Facebook is wise to capitalise on the popularity of video chat: in 2017, it hosted 17 billion video chats on its Messenger platform (Facebook, 2017). However, reaction to Portal has been mixed; reviewers have found the camera tracking effective, but are concerned about privacy in light of Facebook's recent data breaches and the Cambridge Analytica scandal.
Facebook describes Portal as "private by design", fitting it with features such as a camera cover and a button to completely disable the visual and audio recording functions, with the aim of increasing the product's privacy credentials. For more on how to preserve consumer privacy, see our Safeguarding Security report.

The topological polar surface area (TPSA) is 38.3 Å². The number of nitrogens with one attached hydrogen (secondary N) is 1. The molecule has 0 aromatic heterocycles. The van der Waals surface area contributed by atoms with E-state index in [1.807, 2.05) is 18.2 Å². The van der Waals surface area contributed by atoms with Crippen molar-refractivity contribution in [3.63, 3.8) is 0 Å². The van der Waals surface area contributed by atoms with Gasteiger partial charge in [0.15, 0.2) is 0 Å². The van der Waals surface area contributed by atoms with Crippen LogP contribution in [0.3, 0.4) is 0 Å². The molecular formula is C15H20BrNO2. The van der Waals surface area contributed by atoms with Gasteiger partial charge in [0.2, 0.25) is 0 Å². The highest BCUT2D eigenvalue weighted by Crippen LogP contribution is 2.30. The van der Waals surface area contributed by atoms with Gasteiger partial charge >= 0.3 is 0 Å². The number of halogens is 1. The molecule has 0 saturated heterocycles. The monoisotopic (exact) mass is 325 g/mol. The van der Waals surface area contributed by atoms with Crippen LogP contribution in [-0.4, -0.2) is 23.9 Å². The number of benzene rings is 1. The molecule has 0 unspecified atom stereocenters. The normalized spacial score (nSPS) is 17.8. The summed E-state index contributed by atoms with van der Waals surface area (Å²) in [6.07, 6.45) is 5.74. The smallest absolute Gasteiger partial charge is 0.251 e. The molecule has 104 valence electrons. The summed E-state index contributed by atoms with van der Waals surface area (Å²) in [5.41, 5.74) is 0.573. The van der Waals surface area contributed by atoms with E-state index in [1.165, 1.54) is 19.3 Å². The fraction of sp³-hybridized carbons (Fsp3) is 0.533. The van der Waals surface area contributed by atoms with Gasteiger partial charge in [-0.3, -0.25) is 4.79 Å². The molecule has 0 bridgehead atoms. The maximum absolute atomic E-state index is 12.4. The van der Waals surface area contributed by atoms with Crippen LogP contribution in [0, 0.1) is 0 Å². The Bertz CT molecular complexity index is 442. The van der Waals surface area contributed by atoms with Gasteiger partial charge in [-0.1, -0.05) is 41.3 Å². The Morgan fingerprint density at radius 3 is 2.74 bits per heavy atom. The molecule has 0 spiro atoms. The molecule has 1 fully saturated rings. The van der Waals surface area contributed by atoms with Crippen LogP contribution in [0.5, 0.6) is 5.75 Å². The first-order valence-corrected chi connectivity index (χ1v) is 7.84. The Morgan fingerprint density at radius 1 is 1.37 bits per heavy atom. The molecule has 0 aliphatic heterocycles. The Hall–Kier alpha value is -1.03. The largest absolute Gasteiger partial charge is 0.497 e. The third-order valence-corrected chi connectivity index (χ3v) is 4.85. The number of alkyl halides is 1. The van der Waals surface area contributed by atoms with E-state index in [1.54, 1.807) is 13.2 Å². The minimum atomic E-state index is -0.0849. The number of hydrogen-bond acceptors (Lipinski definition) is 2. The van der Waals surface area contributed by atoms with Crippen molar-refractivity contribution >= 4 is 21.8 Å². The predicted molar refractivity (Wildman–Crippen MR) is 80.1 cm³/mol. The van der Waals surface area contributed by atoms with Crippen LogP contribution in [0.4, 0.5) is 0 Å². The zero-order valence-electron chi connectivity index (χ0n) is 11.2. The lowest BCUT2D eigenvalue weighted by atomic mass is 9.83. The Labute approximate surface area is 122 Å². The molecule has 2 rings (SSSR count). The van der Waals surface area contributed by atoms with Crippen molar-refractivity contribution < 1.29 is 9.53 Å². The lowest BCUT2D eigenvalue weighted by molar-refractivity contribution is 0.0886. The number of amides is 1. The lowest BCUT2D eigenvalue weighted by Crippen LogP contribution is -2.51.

British department store chain Debenhams has launched a beauty initiative designed to improve its appeal among Gen Z and millennial consumers. Taking an omnichannel approach, it fuses online and offline channels via a loyalty-based digital social platform and two new discovery-led store concepts.
The new store departments, called Beauty Halls of the Future, are designed to provide consumers with an interactive, Instagrammable space. Located within the newly renovated Meadowhall store in Sheffield and Debenhams’ flagship store in Watford (just outside London), they take over a large proportion of the stores’ overall footprint (15% at Watford).
Tapping into consumers’ appetites for softer retail (for more, see Soft Sell: The New Retail), the new departments feature a Beauty Club House, which hosts demonstrations, workshops and events. Situated around the Beauty Club House are themed zones, such as the Skincare and Colour Lab, where new innovations in skincare, hair and make-up are presented.